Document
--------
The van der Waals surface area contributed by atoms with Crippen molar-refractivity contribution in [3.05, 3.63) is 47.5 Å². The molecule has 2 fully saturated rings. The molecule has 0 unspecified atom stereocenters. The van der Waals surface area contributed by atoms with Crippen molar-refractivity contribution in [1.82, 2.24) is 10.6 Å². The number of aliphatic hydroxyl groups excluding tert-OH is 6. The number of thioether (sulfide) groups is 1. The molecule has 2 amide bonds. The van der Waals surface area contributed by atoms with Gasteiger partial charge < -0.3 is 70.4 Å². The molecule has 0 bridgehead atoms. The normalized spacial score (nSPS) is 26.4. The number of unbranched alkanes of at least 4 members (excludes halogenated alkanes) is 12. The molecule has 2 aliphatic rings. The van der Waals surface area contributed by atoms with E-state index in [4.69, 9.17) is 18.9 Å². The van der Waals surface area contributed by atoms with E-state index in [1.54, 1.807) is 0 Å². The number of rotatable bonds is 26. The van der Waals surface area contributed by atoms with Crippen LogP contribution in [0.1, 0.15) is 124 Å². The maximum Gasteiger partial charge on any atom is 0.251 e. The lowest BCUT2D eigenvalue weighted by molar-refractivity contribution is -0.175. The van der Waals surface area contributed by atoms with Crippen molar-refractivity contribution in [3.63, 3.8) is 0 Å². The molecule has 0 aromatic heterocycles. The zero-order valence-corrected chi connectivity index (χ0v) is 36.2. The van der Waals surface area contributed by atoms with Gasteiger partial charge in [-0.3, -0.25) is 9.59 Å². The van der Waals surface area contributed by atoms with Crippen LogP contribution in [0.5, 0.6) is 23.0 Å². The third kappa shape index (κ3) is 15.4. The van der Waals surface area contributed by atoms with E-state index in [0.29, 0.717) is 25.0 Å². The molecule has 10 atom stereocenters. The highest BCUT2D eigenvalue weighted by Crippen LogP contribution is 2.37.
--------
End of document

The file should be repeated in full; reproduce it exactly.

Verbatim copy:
The van der Waals surface area contributed by atoms with Crippen molar-refractivity contribution in [3.05, 3.63) is 47.5 Å². The molecule has 2 fully saturated rings. The molecule has 0 unspecified atom stereocenters. The van der Waals surface area contributed by atoms with Crippen molar-refractivity contribution in [1.82, 2.24) is 10.6 Å². The number of aliphatic hydroxyl groups excluding tert-OH is 6. The number of thioether (sulfide) groups is 1. The molecule has 2 amide bonds. The van der Waals surface area contributed by atoms with Gasteiger partial charge < -0.3 is 70.4 Å². The molecule has 0 bridgehead atoms. The normalized spacial score (nSPS) is 26.4. The number of unbranched alkanes of at least 4 members (excludes halogenated alkanes) is 12. The molecule has 2 aliphatic rings. The van der Waals surface area contributed by atoms with E-state index in [4.69, 9.17) is 18.9 Å². The van der Waals surface area contributed by atoms with E-state index in [1.54, 1.807) is 0 Å². The number of rotatable bonds is 26. The van der Waals surface area contributed by atoms with Crippen LogP contribution in [0.1, 0.15) is 124 Å². The maximum Gasteiger partial charge on any atom is 0.251 e. The lowest BCUT2D eigenvalue weighted by molar-refractivity contribution is -0.175. The van der Waals surface area contributed by atoms with Crippen molar-refractivity contribution in [3.63, 3.8) is 0 Å². The molecule has 0 aromatic heterocycles. The zero-order valence-corrected chi connectivity index (χ0v) is 36.2. The van der Waals surface area contributed by atoms with Gasteiger partial charge in [-0.3, -0.25) is 9.59 Å². The van der Waals surface area contributed by atoms with Crippen LogP contribution in [0.5, 0.6) is 23.0 Å². The third kappa shape index (κ3) is 15.4. The van der Waals surface area contributed by atoms with E-state index in [0.29, 0.717) is 25.0 Å². The molecule has 10 atom stereocenters. The highest BCUT2D eigenvalue weighted by Crippen LogP contribution is 2.37.